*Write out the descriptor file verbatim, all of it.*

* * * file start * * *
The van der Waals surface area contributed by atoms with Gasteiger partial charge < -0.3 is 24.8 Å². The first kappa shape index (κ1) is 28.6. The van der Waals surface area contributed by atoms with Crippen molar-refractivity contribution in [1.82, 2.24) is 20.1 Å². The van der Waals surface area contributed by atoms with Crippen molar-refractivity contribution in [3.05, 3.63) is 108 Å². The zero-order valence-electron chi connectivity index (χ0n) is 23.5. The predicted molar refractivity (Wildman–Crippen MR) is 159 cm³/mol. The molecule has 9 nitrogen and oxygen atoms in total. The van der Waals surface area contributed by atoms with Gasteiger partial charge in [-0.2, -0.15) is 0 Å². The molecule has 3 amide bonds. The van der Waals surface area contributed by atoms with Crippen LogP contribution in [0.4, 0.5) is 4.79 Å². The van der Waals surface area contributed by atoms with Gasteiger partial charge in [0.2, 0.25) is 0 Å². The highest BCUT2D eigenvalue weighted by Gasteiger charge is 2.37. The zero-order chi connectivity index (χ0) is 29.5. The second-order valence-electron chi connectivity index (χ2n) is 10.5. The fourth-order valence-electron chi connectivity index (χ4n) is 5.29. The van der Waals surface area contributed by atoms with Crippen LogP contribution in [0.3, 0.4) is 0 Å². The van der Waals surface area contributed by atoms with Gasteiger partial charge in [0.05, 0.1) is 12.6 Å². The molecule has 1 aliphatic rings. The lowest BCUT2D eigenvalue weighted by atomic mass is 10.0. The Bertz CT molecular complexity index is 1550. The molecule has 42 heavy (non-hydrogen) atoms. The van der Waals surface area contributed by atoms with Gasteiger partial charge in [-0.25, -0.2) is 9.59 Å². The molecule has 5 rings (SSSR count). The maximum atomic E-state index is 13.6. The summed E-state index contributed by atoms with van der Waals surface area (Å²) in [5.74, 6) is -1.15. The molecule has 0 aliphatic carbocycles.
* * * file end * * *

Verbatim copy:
The van der Waals surface area contributed by atoms with Gasteiger partial charge < -0.3 is 24.8 Å². The first kappa shape index (κ1) is 28.6. The van der Waals surface area contributed by atoms with Crippen molar-refractivity contribution in [1.82, 2.24) is 20.1 Å². The van der Waals surface area contributed by atoms with Crippen molar-refractivity contribution in [3.05, 3.63) is 108 Å². The zero-order valence-electron chi connectivity index (χ0n) is 23.5. The predicted molar refractivity (Wildman–Crippen MR) is 159 cm³/mol. The molecule has 9 nitrogen and oxygen atoms in total. The van der Waals surface area contributed by atoms with Gasteiger partial charge in [-0.2, -0.15) is 0 Å². The molecule has 3 amide bonds. The van der Waals surface area contributed by atoms with Crippen LogP contribution in [0.4, 0.5) is 4.79 Å². The van der Waals surface area contributed by atoms with Gasteiger partial charge in [0.2, 0.25) is 0 Å². The highest BCUT2D eigenvalue weighted by Gasteiger charge is 2.37. The zero-order chi connectivity index (χ0) is 29.5. The second-order valence-electron chi connectivity index (χ2n) is 10.5. The fourth-order valence-electron chi connectivity index (χ4n) is 5.29. The van der Waals surface area contributed by atoms with Crippen LogP contribution in [0.3, 0.4) is 0 Å². The van der Waals surface area contributed by atoms with Gasteiger partial charge in [0.05, 0.1) is 12.6 Å². The molecule has 1 aliphatic rings. The lowest BCUT2D eigenvalue weighted by atomic mass is 10.0. The Bertz CT molecular complexity index is 1550. The molecule has 42 heavy (non-hydrogen) atoms. The van der Waals surface area contributed by atoms with Gasteiger partial charge in [-0.25, -0.2) is 9.59 Å². The molecule has 5 rings (SSSR count). The maximum atomic E-state index is 13.6. The summed E-state index contributed by atoms with van der Waals surface area (Å²) in [5.74, 6) is -1.15. The molecule has 0 aliphatic carbocycles.